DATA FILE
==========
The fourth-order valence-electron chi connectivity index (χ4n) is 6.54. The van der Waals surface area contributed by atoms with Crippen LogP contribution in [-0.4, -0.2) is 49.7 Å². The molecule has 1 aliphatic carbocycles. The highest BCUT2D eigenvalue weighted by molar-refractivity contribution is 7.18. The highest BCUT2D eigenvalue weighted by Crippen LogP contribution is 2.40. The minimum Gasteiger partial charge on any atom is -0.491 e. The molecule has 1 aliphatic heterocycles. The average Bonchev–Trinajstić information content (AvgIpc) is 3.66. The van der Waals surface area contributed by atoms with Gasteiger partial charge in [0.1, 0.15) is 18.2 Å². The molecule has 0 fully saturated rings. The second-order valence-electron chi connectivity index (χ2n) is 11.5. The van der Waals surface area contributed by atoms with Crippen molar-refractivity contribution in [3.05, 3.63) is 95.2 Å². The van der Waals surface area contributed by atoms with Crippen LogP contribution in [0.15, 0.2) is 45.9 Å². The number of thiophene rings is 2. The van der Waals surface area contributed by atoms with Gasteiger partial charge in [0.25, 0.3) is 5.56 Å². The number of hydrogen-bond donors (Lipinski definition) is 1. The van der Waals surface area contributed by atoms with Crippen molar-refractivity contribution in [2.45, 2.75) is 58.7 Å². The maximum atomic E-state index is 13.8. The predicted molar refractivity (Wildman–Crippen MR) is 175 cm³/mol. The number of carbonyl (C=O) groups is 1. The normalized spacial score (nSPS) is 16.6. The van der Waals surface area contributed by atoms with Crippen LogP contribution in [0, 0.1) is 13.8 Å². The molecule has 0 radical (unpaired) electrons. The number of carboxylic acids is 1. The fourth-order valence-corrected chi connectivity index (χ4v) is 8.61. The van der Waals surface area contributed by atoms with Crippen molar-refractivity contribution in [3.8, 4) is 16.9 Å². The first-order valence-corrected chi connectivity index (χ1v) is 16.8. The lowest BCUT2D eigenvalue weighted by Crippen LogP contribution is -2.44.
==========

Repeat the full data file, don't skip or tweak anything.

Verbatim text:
The fourth-order valence-electron chi connectivity index (χ4n) is 6.54. The van der Waals surface area contributed by atoms with Crippen LogP contribution in [-0.4, -0.2) is 49.7 Å². The molecule has 1 aliphatic carbocycles. The highest BCUT2D eigenvalue weighted by molar-refractivity contribution is 7.18. The highest BCUT2D eigenvalue weighted by Crippen LogP contribution is 2.40. The minimum Gasteiger partial charge on any atom is -0.491 e. The molecule has 1 aliphatic heterocycles. The average Bonchev–Trinajstić information content (AvgIpc) is 3.66. The van der Waals surface area contributed by atoms with Gasteiger partial charge in [0.1, 0.15) is 18.2 Å². The molecule has 0 fully saturated rings. The second-order valence-electron chi connectivity index (χ2n) is 11.5. The van der Waals surface area contributed by atoms with Crippen molar-refractivity contribution in [3.05, 3.63) is 95.2 Å². The van der Waals surface area contributed by atoms with Crippen LogP contribution in [0.15, 0.2) is 45.9 Å². The number of thiophene rings is 2. The van der Waals surface area contributed by atoms with Gasteiger partial charge in [0.25, 0.3) is 5.56 Å². The number of hydrogen-bond donors (Lipinski definition) is 1. The van der Waals surface area contributed by atoms with Crippen molar-refractivity contribution in [2.45, 2.75) is 58.7 Å². The maximum atomic E-state index is 13.8. The predicted molar refractivity (Wildman–Crippen MR) is 175 cm³/mol. The number of carbonyl (C=O) groups is 1. The normalized spacial score (nSPS) is 16.6. The van der Waals surface area contributed by atoms with Crippen LogP contribution in [0, 0.1) is 13.8 Å². The molecule has 0 radical (unpaired) electrons. The number of carboxylic acids is 1. The fourth-order valence-corrected chi connectivity index (χ4v) is 8.61. The van der Waals surface area contributed by atoms with Crippen molar-refractivity contribution in [3.8, 4) is 16.9 Å². The first-order valence-corrected chi connectivity index (χ1v) is 16.8. The lowest BCUT2D eigenvalue weighted by Crippen LogP contribution is -2.44.